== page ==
Conflict Resolution Unit

Conflict Resolution Unit/OSCE Taskforce

Background to the CRU

In 2007, the Department of Foreign Affairs and Trade established a Conflict Resolution Unit (CRU) to enhance Ireland’s engagement in conflict resolution activities internationally. The work of the Unit builds on Ireland’s tradition of UN peacekeeping, our commitment to overseas development aid, our experience of the peace process in Northern Ireland, and our commitment to human rights and the international rule of law. The Unit has focused its activities in the areas of peacemaking, peacebuilding and sharing the lessons of the Northern Ireland peace process.  

2012 OSCE Chairmanship

The CRU/OSCE Taskforce is currently engaged with practical and substantive work related to Ireland’s Chairmanship-in-Office of the Organisation for Security and Cooperation (OSCE) for 2012.

Comprising 56 participating States from Europe, Central Asia and North America, the OSCE is the world’s largest intergovernmental regional security organisation, dealing with a range of issues in the areas of democratisation, human rights, arms control and economic and environmental security.

In December 2009, it was agreed by consensus at a meeting of OSCE Foreign Ministers in Athens that Ireland would chair the OSCE in 2012.  Ireland has not held the Chair to date (the position has been in existence since 1991). 

As Chair-in-Office, Ireland bears overall responsibility for the executive action of the Organisation and the co-ordination of its activities.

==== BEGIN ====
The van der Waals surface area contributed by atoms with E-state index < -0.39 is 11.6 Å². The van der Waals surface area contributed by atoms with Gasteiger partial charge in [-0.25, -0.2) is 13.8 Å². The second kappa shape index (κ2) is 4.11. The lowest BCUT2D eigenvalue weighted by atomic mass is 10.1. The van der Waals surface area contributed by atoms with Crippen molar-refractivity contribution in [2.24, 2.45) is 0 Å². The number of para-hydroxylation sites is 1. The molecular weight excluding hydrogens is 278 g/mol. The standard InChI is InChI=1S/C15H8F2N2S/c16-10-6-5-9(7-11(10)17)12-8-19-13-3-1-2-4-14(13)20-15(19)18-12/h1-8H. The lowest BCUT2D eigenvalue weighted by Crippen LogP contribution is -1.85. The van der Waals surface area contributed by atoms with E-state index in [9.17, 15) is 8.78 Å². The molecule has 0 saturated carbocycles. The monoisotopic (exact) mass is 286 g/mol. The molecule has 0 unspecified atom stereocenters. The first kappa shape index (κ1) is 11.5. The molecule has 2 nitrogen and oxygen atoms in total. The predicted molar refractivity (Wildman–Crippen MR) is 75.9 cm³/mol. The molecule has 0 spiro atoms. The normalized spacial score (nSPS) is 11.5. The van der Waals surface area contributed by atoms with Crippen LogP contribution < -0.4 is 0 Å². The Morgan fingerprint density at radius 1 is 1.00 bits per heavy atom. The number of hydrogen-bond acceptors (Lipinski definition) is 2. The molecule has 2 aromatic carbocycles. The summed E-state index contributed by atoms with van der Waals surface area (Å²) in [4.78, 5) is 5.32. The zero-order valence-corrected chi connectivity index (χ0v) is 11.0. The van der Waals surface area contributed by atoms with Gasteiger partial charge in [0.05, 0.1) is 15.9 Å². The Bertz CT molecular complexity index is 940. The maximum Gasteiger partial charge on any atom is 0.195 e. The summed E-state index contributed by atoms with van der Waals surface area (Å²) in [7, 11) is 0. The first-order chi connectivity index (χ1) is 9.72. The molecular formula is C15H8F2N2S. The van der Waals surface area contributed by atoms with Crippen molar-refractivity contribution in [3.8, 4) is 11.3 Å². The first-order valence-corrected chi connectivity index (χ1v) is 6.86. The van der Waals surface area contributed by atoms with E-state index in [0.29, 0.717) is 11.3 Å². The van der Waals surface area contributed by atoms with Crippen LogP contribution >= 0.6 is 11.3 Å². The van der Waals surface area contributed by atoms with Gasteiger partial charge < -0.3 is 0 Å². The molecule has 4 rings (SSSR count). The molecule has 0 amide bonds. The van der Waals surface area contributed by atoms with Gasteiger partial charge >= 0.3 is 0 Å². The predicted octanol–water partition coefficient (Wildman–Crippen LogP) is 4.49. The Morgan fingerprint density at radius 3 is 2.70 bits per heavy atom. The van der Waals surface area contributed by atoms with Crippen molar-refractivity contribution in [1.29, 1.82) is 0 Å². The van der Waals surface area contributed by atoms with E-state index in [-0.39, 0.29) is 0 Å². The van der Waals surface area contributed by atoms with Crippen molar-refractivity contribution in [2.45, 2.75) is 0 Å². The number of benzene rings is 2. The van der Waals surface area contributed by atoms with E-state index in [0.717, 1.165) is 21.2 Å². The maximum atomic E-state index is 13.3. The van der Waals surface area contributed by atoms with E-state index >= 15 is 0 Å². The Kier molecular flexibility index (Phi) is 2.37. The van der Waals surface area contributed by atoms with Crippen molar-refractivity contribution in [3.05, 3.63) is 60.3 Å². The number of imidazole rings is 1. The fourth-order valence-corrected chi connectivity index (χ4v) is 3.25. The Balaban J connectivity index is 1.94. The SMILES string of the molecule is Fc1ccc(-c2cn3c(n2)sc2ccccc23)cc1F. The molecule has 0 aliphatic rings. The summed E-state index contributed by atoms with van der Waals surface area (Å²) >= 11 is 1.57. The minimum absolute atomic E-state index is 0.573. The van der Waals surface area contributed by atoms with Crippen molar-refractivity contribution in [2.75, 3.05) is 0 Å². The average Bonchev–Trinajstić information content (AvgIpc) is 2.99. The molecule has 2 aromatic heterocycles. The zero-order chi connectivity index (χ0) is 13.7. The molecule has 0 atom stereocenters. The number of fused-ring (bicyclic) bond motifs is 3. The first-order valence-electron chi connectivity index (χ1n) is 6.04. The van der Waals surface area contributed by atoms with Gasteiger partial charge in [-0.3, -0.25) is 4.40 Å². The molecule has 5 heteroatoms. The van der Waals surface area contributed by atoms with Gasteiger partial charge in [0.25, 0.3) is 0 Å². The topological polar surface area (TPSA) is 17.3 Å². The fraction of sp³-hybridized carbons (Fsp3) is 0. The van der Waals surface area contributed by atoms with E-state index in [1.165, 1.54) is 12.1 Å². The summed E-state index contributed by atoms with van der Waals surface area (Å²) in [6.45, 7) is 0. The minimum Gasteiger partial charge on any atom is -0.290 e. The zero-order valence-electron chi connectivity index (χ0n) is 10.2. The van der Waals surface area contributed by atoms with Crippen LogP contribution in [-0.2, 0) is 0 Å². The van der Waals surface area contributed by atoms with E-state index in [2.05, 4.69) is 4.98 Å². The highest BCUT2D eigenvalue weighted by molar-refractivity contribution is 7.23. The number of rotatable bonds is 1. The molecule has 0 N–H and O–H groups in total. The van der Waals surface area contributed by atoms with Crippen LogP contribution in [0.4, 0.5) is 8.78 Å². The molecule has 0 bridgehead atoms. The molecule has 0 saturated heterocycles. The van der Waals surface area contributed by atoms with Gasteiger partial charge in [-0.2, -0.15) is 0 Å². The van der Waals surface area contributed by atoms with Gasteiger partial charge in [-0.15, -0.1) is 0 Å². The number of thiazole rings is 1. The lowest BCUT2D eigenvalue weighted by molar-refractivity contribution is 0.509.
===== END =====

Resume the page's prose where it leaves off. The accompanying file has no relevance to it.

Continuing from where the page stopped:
The CRU also works in the following areas:

United Nations Security Council Resolution 1325 on Women, Peace and Security

Conflict Resolution Programme in Timor-Leste



Engagement with Academia  

The Organisation for Security and Cooperation in Europe (OSCE)

The OSCE has its origins in the Conference on Security and Cooperation in Europe (CSCE) in 1973 in Helsinki which brought together some 35 countries, including Ireland, from both sides of the Cold War divide to discuss confidence and security-building measures and other areas of possible cooperation in economic, environmental and humanitarian areas.

The CSCE concluded two years later with the Helsinki Final Act, a politically-binding agreement, which contained recommendations in three areas (or “Dimensions”), covering, respectively, the political and military, economic and environmental, and human aspects of security.

Today, the OSCE has 56 participating states, including all EU member States, Russia and the US.  It maintains a network of 18 missions or field operations in the Balkans, Eastern Europe and Central Asia.

These missions are supported by a range of institutional bodies, including the Warsaw-based Office for Democratic Institutions and Human Rights, the Vienna-based Representative on Freedom of the Media, and the High Commissioner on National Minorities, based in The Hague. The OSCE Parliamentary Assembly, with an international secretariat in Copenhagen, brings together more than 300 parliamentarians from OSCE participating States.

The OSCE Secretariat, based in Vienna, provides operational support to the Organisation and is home to units focusing on conflict prevention, economic and environmental activities, anti-terrorism, policing and anti-trafficking.